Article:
The Democrats have a challenge for the Republicans, saying, if you're going to cut spending, go ahead and start close to home. Congresswoman Vicky Hartzler of Missouri got more than $750,000 in taxpayer subsidies for her farm. Are you ready to vote against all farm subsidies?
Sawyer continued: “And on the promise to repeal health care reform, Democrats ask: Will they be giving up their new taxpayer-subsidized insurance? Only two of them said they would.”
On the CBS Evening News, Couric noted “Republicans say high on their priority list is deficit reduction, starting with major cuts in domestic spending this year. Fiscally conservative freshmen say everything’s fair game.” She then fretted: “But is there danger in your view, Congressman West, that the ax will be too sharp, that the cuts will be too deep?”
As she debated conservative rocker Ted Nugent on a special edition of CNN’s Anderson Cooper 360 on Wednesday during the 9:00 p.m. hour, liberal comedian Roseanne Barr tagged Sarah Palin a "loon" and a "traitor to this country" and, although she apologized later, called Palin’s followers the "dumbest people on Earth," and described them as being "on the government dole."
Barr: "I think she's a loon and I think she's kind of a traitor to this country because she would love to erase the line between church and state, which I think this country was founded upon and should never, ever be trifled with in any way."
After guest and Democratic strategist Cornell Belcher brought up the popularity of anti-intellectualism, the liberal comedian added: "Yeah, she's got that, her followers are the dumbest people on Earth. ... No, but seriously, they can barely scare up a pulse. I'm serious. They're not, they are really stupid. They're stupid."
She soon continued: "The people who like Sarah Palin are all on the government dole going out there and bitching about people wanting to get on the government dole. Please. Every one of them is on the government money."
The liberal press likes to scold what it sees as lapses in civil rhetoric, usually from conservatives who fail to properly respect the icons of the Left. But as documented by the MRC's Best Notable Quotables of 2010, the media elite itself lurched into some pretty uncivil rhetoric this year — especially when the targets were Rush Limbaugh, the Tea Party and other conservatives.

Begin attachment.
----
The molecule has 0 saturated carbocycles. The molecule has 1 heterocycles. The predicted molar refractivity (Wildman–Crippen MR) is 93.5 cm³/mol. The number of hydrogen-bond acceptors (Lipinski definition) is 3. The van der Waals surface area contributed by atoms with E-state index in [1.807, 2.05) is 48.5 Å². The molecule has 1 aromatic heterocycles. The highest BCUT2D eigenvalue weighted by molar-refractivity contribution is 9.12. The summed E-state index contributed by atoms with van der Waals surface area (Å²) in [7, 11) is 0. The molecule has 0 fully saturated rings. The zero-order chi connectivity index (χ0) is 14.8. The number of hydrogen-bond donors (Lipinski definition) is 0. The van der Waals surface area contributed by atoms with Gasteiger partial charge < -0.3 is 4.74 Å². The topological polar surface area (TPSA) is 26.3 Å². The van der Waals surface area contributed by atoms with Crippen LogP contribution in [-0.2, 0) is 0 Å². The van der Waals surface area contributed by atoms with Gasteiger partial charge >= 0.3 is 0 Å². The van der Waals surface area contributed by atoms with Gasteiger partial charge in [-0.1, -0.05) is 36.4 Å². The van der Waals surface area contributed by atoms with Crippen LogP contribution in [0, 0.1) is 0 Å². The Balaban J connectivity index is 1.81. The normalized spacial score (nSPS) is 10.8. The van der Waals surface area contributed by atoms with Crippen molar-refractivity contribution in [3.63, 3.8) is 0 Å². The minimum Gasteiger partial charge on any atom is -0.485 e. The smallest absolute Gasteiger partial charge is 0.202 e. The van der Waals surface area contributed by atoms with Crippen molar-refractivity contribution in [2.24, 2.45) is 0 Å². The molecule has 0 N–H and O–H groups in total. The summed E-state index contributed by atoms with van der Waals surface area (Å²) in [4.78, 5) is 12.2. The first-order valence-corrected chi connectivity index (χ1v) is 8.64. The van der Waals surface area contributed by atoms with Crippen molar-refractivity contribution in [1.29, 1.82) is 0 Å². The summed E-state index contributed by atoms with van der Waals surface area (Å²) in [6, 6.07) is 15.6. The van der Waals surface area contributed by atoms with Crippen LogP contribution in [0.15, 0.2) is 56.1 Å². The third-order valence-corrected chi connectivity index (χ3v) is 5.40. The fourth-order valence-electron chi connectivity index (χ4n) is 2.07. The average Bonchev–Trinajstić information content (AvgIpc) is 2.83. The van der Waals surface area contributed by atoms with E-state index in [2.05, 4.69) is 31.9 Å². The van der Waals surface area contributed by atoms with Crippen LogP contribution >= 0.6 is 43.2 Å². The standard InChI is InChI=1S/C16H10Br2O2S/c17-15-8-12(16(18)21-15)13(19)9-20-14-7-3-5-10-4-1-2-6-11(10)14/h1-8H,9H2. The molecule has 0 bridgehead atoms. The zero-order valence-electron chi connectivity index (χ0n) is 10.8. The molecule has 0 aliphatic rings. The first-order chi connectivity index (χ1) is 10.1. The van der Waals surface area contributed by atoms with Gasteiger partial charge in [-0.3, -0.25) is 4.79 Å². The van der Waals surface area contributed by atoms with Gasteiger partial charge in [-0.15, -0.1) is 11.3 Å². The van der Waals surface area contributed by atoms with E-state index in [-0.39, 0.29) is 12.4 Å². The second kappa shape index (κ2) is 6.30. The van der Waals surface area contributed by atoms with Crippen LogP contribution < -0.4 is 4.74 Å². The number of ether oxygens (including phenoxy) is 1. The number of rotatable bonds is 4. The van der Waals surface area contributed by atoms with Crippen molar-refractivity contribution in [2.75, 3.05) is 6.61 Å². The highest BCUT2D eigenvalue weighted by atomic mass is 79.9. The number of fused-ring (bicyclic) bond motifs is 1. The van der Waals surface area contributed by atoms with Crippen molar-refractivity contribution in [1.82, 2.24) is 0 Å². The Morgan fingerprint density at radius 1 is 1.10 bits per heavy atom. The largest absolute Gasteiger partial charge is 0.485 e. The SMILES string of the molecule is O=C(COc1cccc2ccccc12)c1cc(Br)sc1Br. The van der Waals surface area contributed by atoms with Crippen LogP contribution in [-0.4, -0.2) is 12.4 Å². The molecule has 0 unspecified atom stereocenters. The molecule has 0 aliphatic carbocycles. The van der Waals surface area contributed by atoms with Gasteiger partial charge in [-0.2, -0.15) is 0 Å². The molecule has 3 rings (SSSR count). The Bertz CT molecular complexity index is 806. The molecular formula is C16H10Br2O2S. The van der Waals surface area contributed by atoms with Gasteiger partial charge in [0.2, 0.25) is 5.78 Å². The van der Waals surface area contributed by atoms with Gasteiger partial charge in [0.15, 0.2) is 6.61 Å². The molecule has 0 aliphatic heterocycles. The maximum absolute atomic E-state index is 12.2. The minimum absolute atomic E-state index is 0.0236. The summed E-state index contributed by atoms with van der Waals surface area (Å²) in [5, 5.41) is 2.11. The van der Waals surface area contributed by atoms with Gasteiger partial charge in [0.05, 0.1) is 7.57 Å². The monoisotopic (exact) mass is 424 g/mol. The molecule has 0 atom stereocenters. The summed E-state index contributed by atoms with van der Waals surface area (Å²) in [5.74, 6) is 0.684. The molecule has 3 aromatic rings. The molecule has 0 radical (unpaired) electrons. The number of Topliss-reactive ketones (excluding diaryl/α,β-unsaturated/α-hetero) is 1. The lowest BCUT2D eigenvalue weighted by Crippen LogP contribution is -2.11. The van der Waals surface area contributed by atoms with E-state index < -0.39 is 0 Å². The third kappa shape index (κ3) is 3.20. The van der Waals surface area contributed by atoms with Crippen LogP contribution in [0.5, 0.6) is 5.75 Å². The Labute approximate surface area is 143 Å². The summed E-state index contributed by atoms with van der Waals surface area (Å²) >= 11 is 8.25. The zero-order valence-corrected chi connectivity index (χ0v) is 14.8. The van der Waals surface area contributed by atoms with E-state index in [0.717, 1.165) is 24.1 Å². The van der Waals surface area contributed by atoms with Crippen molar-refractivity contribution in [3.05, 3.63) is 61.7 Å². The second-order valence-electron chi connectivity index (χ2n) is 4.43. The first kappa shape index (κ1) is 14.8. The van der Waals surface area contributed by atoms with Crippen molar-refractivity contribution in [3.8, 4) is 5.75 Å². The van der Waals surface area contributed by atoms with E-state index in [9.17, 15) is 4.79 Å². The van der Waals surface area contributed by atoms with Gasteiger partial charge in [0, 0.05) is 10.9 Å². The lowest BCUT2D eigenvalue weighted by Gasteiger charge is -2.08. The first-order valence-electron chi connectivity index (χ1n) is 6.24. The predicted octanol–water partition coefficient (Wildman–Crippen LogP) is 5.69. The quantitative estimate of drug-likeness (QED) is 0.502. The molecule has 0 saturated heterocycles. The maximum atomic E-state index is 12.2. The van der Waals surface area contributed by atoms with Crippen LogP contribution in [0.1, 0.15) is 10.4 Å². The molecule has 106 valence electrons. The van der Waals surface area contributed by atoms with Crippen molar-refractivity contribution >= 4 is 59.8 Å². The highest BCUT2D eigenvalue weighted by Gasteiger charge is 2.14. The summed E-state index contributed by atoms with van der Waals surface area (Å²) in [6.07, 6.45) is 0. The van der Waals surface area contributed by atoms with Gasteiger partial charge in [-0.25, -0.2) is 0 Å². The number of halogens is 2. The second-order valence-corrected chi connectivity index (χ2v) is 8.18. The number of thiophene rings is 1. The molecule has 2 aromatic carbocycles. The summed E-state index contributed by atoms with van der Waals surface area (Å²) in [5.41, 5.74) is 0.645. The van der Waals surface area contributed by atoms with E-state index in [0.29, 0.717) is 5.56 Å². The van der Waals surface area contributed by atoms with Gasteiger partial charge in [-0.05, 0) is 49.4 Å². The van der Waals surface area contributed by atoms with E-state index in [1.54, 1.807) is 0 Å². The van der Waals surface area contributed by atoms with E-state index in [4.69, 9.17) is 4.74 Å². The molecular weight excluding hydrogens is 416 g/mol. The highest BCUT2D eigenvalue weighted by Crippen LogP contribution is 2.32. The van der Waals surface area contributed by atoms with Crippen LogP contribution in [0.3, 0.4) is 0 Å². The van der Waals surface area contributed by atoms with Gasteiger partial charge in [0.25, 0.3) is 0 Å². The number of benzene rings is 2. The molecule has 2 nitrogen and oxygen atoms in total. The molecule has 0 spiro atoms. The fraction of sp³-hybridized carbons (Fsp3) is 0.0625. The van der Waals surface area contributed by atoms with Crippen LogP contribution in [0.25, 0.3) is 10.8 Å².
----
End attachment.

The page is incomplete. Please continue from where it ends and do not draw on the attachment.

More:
Call it Coffee Party Redux. Before quickly fizzling out the Coffee Party received extreme media hype shorty after its birth last year and now its latter incarnation, No Labels is the recipient of the same kind of treatment in the mainstream media. The similarities don't stop there. Nice Deb at NewsRealBlog has listed theNo Labels Declaration and the Coffee Party Mission Statement side by side and as you can see they are virtually identical in their feel good vagueness:
On Friday’s Political Capital show, Bloomberg’s Margaret Carlson lavished praise on President Obama has having "negotiating skills" like the recently deceased diplomat Richard Holbrooke - known for facilitating a ceasefire in Bosnia in the mid-1990s - as host Al Hunt asked Carlson and the National Review’s Kate O’Beirne to describe what Christmas gifts they would figuratively give to various public figures. Carlson: "I’m going to give him an inscribed copy of the late, great Richard Holbrooke’s memoir, in honor of Obama’s negotiating skills in this lame duck session. All he had to do was give up tax cuts - for which the Republican Party stands - to the wealthy who don’t need it in exchange for everything else he got."
She went on to trash Tea Party Republicans recently elected to Congress as "blowing off steam." Carlson: "I’m afraid that they might succumb to earmarks and lobbyists. They give every sign of that. So I’m going to give them a tea kettle because all they’ve done so far is blow off steam."
Late last week, CNN announced its plan to team up with the Tea Party Express to co-sponsor a Republican presidential debate in September. While this creates the possibility that Republican candidates will actually face questions of interest to Republican primary voters (as opposed to the typical liberal media agenda), it’s also probably the first time a media organization will partner with a group that its on-air correspondents and commentators have trashed over the past two years.
CNN’s liberal commentators have been savage to the Tea Party. Back in 2009, longtime CNN house liberal Paul Begala slammed the Tea Party as “a bunch of wimpy, whiny, weasels who don’t love their country.” A couple of weeks before this year’s election, CNN’s 8pm ET co-host Eliot Spitzer said the Tea Party was “vapid” and leading America “down a dangerous road....They’re going to destroy our country.”
But CNN’s supposedly objective correspondents and anchors have showcased a similar hostility to the Tea Party, attacking them as racist, extremist, pawns of Fox News, or using the vulgar “tea-bagging” nickname favored by left-wing activists to disparage the group. A few of the choicer examples from the MRC’s archive (including video):